In steamy temperatures, the Wimbledon runner-up was too consistent and too battle-hardened for the world number 27 as she won through in one hour, 38 minutes.
Jankovic has slipped down the rankings since she hit world number one in 2008 but at her best, she is a match for Radwanska, as the Pole admitted.
"She's a very consistent player," Radwanska said. "We played against each other a couple of times and they were always long and tough matches. I was prepared for that.
"Especially with the hot conditions, you really have to fight more yourself than against the opponent, because today was really hot."
Radwanska admitted that sometimes it was as if she was playing against a mirror, so alike are their styles.
"We play a little bit similarly," Radwanska said. "That's why I think we always playing long rallies, long games, long points."
Radwanska said she expects to see Jankovic back up nearer the top of the rankings sooner rather than later.
"She was number one and she was in the top four for a long time. In tennis, you can't really play amazing all the time," she said.
"Now she's coming back (to her best). She really was playing good today. If she's going to play like that, she will be back (toward the top) soon."
Radwanska now plays Italy's Roberta Vinci, who upset 13th seed Dominika Cibulkova of Slovakia 6-2 7-5 to reach round four.
"She's another tough opponent, no mistakes at all," she said. "A lot of slices, spin, and then suddenly some strong hits. Against her I just have to do everything (well).
"The last time we played, I think it was Madrid. It was clay, but that clay was faster than the hard courts here."
Serena Williams gained a measure of revenge as well as a place in round four as she beat Ekaterina Makarova of Russia 6-4 6-0 in a tougher encounter than the score suggests.
Makarova beat Williams at the Australian Open in January but the Wimbledon and Olympic champion turned the tables and needed one hour, 21 minutes to advance to the last 16 at Flushing Meadows.
"I felt like I played better today," Williams told the crowd inside Arthur Ashe Stadium.
"I played such a good opponent - she beat me at the Australian Open so I knew going into today I needed to play better and I definitely felt like I played a little better."
In scorching conditions, the left-handed Makarova gave three-time champion Williams plenty of trouble and hung in well in the face of some heavy hitting from the American.
The first four games alone lasted 20 minutes but eventually Makarova buckled under the pressure and Williams gained the crucial break in the 10th game to take the set.
"I was trying to get that break the whole time - but (at the end of the second set) I started playing a little better and a little more consistent," she said.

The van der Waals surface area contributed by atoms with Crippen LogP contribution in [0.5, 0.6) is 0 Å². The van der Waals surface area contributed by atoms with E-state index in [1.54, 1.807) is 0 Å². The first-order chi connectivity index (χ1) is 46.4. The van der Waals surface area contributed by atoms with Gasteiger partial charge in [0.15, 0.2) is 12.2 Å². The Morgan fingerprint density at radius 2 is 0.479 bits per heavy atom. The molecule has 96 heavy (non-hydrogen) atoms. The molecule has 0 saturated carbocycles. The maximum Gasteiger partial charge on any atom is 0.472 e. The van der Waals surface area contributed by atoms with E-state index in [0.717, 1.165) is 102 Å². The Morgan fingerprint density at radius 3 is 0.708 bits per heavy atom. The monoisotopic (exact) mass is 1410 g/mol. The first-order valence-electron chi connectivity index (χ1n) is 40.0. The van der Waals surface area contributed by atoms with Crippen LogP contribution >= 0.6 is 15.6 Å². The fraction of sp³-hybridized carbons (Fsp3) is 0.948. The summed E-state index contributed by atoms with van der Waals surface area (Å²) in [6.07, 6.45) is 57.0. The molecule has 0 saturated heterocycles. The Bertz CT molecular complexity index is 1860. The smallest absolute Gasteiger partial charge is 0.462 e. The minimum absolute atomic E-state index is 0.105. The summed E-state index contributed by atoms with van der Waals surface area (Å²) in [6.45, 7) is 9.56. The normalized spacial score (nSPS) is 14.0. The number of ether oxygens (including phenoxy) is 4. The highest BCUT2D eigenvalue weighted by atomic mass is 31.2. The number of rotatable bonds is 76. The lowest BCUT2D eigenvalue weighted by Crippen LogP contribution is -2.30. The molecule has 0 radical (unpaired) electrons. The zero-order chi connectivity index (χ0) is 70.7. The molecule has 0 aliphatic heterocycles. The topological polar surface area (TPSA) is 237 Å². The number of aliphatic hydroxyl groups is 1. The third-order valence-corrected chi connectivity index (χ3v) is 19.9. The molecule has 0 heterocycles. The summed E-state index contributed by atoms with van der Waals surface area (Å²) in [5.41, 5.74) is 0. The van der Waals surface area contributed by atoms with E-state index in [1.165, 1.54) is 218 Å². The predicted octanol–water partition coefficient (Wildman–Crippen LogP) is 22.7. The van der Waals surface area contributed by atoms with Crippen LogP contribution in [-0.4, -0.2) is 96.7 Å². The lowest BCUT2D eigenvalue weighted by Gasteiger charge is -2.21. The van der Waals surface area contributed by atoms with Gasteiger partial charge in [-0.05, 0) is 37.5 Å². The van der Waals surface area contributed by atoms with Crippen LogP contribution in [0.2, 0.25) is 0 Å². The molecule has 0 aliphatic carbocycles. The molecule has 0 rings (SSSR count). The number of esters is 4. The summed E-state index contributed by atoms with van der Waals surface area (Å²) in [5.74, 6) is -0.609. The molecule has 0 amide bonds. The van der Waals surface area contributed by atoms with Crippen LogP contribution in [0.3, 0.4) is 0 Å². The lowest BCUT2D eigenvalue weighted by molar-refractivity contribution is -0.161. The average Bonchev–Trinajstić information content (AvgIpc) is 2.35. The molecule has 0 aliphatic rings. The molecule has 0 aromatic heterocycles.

An early break in the second set broke the resistance of the world number 42 and Williams, who hit eight aces and 31 winners, eased to victory.
The fourth seed now plays Andrea Hlavackova of the Czech Republic.
14th seed Maria Kirilenko bowed out in the last 32 after being surprised 5-7 6-4 6-4 by Hlavackova, who beat her second seeded opponent of the tournament.
Williams turns 31 later in September but said she had no intention of following Andy Roddick and Kim Clijsters into retirement.
"I am nowhere near close to retiring," she said. "Now that Andy and Kim are gone I feel like I have to stay out here. I'm not going anywhere."
Elsewhere in the day's play 6th seed Angelique Kerber wasted little time in beating Olga Kovortsova 6-2 6-1 on Louis Armstrong, while her fourth round opponent Sara Errani also whipped through her match on Court 17 against Olga Puchkova in less than an hour 6-1 6-1, as her Russian adversary rained down unforced errors.
Ana Ivanovic defeated American teenager Sloane Stephens. The former French Open champion was a 6-7 6-4 6-2 winner in two hours and 21 minutes to advance to the round of 16.
Stephens had beaten another former titleholder at Roland Garros, Italian Francesca Schiavone, in the first round at Flushing Meadows but was edged out by Ivanovic in a match punctuated by 11 service breaks.
Ivanovic blasted 37 winners, including 22 off her forehand, to turn the match around after a fast start from the 19-year-old Stephens.
"She's improved so much, she's very dangerous and she's going to be a great player," Ivanovic said.
Serbia's 12th seed will next play the unseeded Tsvetana Pironkova from Bulgaria for a place in the quarter-finals.
Pironkova almost snatched defeat from the jaws of victory, but held on to dump out Silvia Soler-Espinosa 6-1 6-7(3) 6-3. The Bulgarian, a former Wimbledon semi-finalist, had let by a set a two breaks of serve before surrendering her advantage, but recovered in time to win through.
Pironkova awaits the winner of the evening match between Ana Ivanovic and Sloane Stephens.
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